St Aidans Orphanage Re Imagined

We had a chat to 3 local brothers who took on a piece of Bendigo’s history when they purchased and re developed an empty shell in the old St Aidans Orphanage in Kennington. What attracted you to purchasing an empty shell? What part of the orphanage did you buy? Originally I came to take a look at one of the empty shells with a mate who was looking at purchasing one.

By Jayden Donaldson

27-04-2017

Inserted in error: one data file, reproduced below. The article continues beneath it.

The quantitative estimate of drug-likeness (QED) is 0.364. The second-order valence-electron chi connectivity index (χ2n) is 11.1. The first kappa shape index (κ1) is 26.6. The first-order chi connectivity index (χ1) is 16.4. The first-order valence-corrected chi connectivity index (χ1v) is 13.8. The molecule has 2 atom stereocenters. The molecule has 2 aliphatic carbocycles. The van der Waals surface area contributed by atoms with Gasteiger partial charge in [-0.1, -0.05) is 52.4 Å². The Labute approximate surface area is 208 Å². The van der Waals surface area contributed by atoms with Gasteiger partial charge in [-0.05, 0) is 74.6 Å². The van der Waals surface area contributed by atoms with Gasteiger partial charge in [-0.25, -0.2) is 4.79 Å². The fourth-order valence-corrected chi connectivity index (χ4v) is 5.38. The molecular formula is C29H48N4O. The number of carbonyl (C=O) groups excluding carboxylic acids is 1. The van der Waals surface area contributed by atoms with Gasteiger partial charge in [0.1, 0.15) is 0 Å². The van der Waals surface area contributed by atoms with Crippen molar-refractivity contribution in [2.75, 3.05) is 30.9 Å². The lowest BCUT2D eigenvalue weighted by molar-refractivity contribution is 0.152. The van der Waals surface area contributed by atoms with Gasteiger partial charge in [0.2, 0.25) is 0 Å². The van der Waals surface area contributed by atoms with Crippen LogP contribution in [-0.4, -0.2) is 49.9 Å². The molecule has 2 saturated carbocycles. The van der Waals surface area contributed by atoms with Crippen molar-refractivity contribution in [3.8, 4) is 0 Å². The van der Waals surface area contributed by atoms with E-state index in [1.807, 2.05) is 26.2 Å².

We had a chat to 3 local brothers who took on a piece of Bendigo’s history when they purchased and re developed an empty shell in the old St Aidans Orphanage in Kennington. What attracted you to purchasing an empty shell? What part of the orphanage did you buy? Originally I came to take a look at one of the empty shells with a mate who was looking at purchasing one. I wasn’t really looking, in fact my brother and I were waiting to get a building permit through on another project we had invested in. Ironically I came along with a mate for a look and was blown away with how much character the shells had. I walked away thinking that if I wasn’t already committed to another project, I would buy one in a heart-beat. In the week that followed we suffered some massive set-backs with the other project. This started me thinking that maybe we could fit out one of these empty shells in the interim. So I called the agent and asked to go back for a second inspection… After going through the same shell he mentioned that the “Chapel’” was about to go back on the market and asked if I would like to take a look. Out of sheer curiosity I went along to view the “Chapel”. The minute I saw it I knew I would be crazy not to put in an offer. The space was incredible, even as a derelict shell I could see its potential as an amazing open plan industrial style apartment. So after extensive negotiations both on price and with my brothers to get in on the investment we brought it! Who was involved in the development? My Brothers Tom, Liam and I did the majority of the work ourselves. One of the things that attracted us to the Chapel other than its character, was the fact that the layout didn’t need to be changed much at all. It was already designed as a three bedrooms / one bathroom apartment. I knew that this would save us a lot of time and money in the construction phase as it didn’t require a lot of engineering work. Who designed the apartment? Penno Drafting drew up our plans, but we designed the layout ourselves. We loved the open plan “chapel room” and didn’t want to change this space too much. Penno Drafting were able to preserve this space and incorporate everything that we wanted and needed in the apartment. As with any retrofit renovation it is always tricky to get the best positioning of services. In this construction it was more difficult due to the positioning of the plumbing in the ceiling of the apartment below. This was probably the most challenging part of the planning and design phase. After seeking lots of advice from experienced plumbers and some of the other residents who had overcome similar issues, we were able to sign off on a plan that we were happy with. What hurdles did you face given the property’s age and heritage listing? Initially we thought that the property’s age and heritage listing would create huge challenges however as our plans involved minimal structural changes with a few additional walls here and there this wasn’t the case. There were a couple of minor requirements we had to adhere to, they were: • A pressed metal ceiling had to be reinstated throughout the apartment. • We either had to restore the existing stain glass windows or glaze around them to seal them off from the weather. In the end these are both things we were really happy that we were required to do, as they have become key design features of the apartment and compliment all other work that we did. How long did the project take? We set out to do this project in a year and we successfully completed it just under the full twelve months. The initial stages of planning and obtaining our building permit took a little longer than expected, but with plenty of late nights and working almost every weekend for eight months we were able to make up for lost time. How did you go budget wise? Going into this project we knew our budget was going to be tight. As always there were unforeseen costs, and before we knew it the budget was blowing out. In the end however this just meant that we had to roll up our sleeves and do the majority of the work ourselves. Luckily Liam is a carpenter and was able to do a lot of the work that we would have had to employ a builder to do. This was what allowed us to finish the project on budget. Since finishing and talking with some of the other owners, it has really made me appreciate how fortunate we were to be able to stick to both our budget and projected timeline. While it would have been nice to employ a few more trades just to lighten our own workload, we realise now that it has all been worth it. Did the design / plan change over the course of the build? No, and I think that this was another reason that we were able to stay on track with our budget as we had a workable plan in place from the outset and stuck to it. Changing things typically costs money – this is an expensive trap that a lot of people fall into. What was the most challenging thing during the development? There were many challenges during the project however I’d have to say installing our new pressed metal ceiling was the most challenging part of the whole development. This included the following steps: • First – 2 layers of sound proof insulation between our ceiling joist, then 2 layers of fire-proof plaster needed to be hung and stopped up • Next – we installed a drop ceiling to run our services through (i.e. electrical and fire alarm) along with another layer of soundproof insulation • We then – had to fix a layer of MDF sheeting to the drop ceiling for our pressed metal to be fixed to, • Then finally – we had to hang the cornicing and paint it all The other major challenge was working the whole project around everyone’s full-time work schedules; resulting in no social life for the best part of a year! Shaun is now running a handy man service specialising in small renovations on heritage houses. Shaun saw a need for an affordable and reliable handy man service while working on his own projects and has now been running the service for just over a year. Please feel free to contact us here at McKean McGregor for his details. Shaun, Tom and Liam would like to thank the dedicated trades that helped on this project. Redhill Design Cabinetry looked after all the cabinetry on this project and delivered cabinetry that is not only functional but also a major feature in the house. Kowelec Electrical Contracting look after the lighting design and installation, their knowledge only lighting lay out and installation was a key to really emphasising the feature in the apartment. Story by: Jayden Donaldson – McKean McGegor Real Estate – 0437 177 379 – jayden@mckeanmcgregor.com.au Photos By: Nathan Clarke – Top Snap Central Victoria